Apple Silicon M1 for Software Development: Java, C++ with Qt

Apple’s laptops have been making quite the splash since the end of 2020 and have made a massive comeback as a professional tool one year later with the M1 Pro and Max designs. Most of the reviews I have seen focus on the editing and rendering capabilities of these new MacBooks. A few reviewers throw a compile test in the mix, but compiling Chromium or any other huge project is only a part of the equation. Developers don’t just compile code; they also use tools and IDEs to develop their software.

Being new to the M1 world, I wanted to recap my experiences so far briefly. I use Java professionally, and I also have a C++ application based on the Qt framework that I wrote an eon ago and still use productively. Being a former C++ professional, I am about native performance, and I like native software. Therefore, I intended to utilize as many Apple Silicon-native tools as possible. Luckily, one year after its release to the desktop world, the most popular applications have caught up. Let me go through my tool suite one by one.

General Purpose Code Editor

This application should not be a surprise to anyone, and I think I can move on quickly. Microsoft’s Visual Studio Code has quickly established itself as everybody’s darling since its inception. Although it is based on Electron, it is fast and a joy to work with. As far as Electron goes, it runs natively on M1 Macs.

Picture showing Visual Studio Code in macOS Activity Monitor running Apple Silicon native.


Java is definitely the last thing you might think about when discussing “native” applications. Be that as it may, it is actually a decent language in which you can be very productive. Now, I do not want to discuss the pros and cons of Java. I just thought a little stab at “native” was warranted. Moving on…

It is essential to choose the correct JDK to get an M1-native Java SDK. I went with Adoptium first because it is the successor to AdoptOpenJDK, which I use on Windows. To my surprise, when I started the installation procedure, macOS asked me to install Rosetta first. I politely declined, quickly searched the interwebs, and found that Oracle provides Apple Silicon ARM versions.

Picture showing Java jshell in in a Terminal in macOS Activity Monitor running Apple Silicon native.

The next step is an IDE, and I do not use VS Code for that. Although it is very capable, I am also very used to how Jetbrains’ IntelliJ IDEA works. Since I want to be productive, I am not interested in learning Visual Studio Code for Java. Unfortunately, the download page does not correctly detect the M1 platform and defaults to the Intel version. You must select the correct download yourself.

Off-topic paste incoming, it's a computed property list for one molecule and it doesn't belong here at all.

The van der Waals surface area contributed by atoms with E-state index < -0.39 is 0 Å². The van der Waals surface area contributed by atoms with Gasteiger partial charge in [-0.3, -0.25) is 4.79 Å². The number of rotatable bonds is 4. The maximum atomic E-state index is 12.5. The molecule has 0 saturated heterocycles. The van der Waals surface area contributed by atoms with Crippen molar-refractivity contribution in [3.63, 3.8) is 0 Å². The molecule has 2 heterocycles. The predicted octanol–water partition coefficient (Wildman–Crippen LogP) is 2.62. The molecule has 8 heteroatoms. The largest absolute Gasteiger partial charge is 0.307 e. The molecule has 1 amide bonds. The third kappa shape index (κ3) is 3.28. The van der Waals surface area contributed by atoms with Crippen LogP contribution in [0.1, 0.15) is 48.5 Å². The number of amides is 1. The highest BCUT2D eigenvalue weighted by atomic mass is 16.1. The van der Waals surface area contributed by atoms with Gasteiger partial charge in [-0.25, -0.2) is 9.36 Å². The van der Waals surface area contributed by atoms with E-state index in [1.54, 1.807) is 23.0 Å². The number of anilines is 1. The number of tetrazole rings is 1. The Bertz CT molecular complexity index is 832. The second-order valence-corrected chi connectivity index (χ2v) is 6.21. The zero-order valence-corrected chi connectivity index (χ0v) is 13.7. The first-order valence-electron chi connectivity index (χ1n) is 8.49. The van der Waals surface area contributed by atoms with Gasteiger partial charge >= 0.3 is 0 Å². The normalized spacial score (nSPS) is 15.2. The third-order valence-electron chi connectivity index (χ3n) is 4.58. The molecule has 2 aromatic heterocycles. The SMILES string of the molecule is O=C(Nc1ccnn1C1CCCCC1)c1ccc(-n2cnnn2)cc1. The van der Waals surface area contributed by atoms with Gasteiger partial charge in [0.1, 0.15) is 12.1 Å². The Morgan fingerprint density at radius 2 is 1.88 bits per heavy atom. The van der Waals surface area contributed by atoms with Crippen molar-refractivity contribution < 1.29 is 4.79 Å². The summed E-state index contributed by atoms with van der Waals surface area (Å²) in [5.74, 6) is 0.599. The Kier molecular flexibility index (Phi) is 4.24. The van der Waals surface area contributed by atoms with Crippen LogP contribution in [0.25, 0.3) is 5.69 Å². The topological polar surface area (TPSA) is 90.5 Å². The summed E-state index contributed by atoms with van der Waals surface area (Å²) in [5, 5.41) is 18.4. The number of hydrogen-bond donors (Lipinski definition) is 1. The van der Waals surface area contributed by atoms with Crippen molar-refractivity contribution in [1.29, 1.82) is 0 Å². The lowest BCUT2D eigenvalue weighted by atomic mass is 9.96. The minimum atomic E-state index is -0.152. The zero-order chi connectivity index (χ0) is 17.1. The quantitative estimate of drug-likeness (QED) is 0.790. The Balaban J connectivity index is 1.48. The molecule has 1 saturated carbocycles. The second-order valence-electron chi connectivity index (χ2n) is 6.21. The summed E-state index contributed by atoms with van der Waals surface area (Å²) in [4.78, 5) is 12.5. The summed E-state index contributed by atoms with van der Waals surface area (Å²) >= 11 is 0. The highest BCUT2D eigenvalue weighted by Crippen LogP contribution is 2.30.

Picture showing how to download Apple Silicon version of IntelliJ IDEA.

When you have downloaded the correct file, you will get a native IDE experience.

Picture showing IntelliJ IDEA in macOS Activity Monitor running Apple Silicon native.

I also installed Apache Maven, and since it is a Java application, it runs on the native Java that I have installed. So far, so good.


Writing M1-native C++ should not be a problem with Apple’s Xcode – at least, I would assume so. The Qt framework is more important to me because I have used it in the past for work, and I have also developed a little utility to track the time spent on tasks at work. Starting with version 6.2, Qt fully supports Apple Silicon (scroll to section “new Platforms”), which made me hopeful. Is was surprised, though, when the installer prompted macOS to throw Rosetta in my face. I first tried to see if I downloaded the wrong version, but I could not find any other. Begrudgingly I went ahead and finally installed Rosetta because I now was even more curious how this “M1 support” looked. The installation works just like I outlined in this blog post for Linux Mint. When selecting the Qt libraries to install, I naturally went with the “macOS” versions.

Picture showing Qt installer on macOS running Intel code in Rosetta.

As you can see, the options are limited. Activity Monitor also shows how Rosetta is used to running the installer utility. The same is true for Qt Creator, which made me a bit nervous.

Picture showing Qt Creator in macOS Activity Monitor running emulated Intel with Rosetta.

My application compiled out of the box, and it was quick, too. It is but a small utility, so I did not expect a long compilation anyway. Interestingly enough, my application also runs out of the box, and, alas, it is Apple Silicon native.

Picture showing custom Qt application in macOS Activity Monitor running Apple Silicon native.

Unfortunately, not everything is working, but I have never developed this application on any Apple operating system. I have tailored it to work with Windows, and it should also work on Linux for the most part. Be that as it may, the bundled Qt libraries seem to be native for M1 Macs even though the IDE itself isn’t yet.

Closing Thoughts

I have only had my MacBook Air for about a week now, and other than installing applications and performing a short functional test, I am yet to do any “serious” hobby work. So far, I am happy with the results. Of course, I’d like the whole Qt suite to be Apple native. More important to me is that I can say that my application is native for M1 Macs – whenever I get around to optimizing it 😅.

I am also interested in trying out Microsoft’s Visual Studio for Mac, .NET 6, and the MAUI SDK for cross-platform development. It goes against my need for native compilation, but using C# also increases productivity compared to C++. It has been a while for me since I last did any noteworthy C++ development, and I am quite a bit rusty. For now, I am content, and I have everything running that I need.

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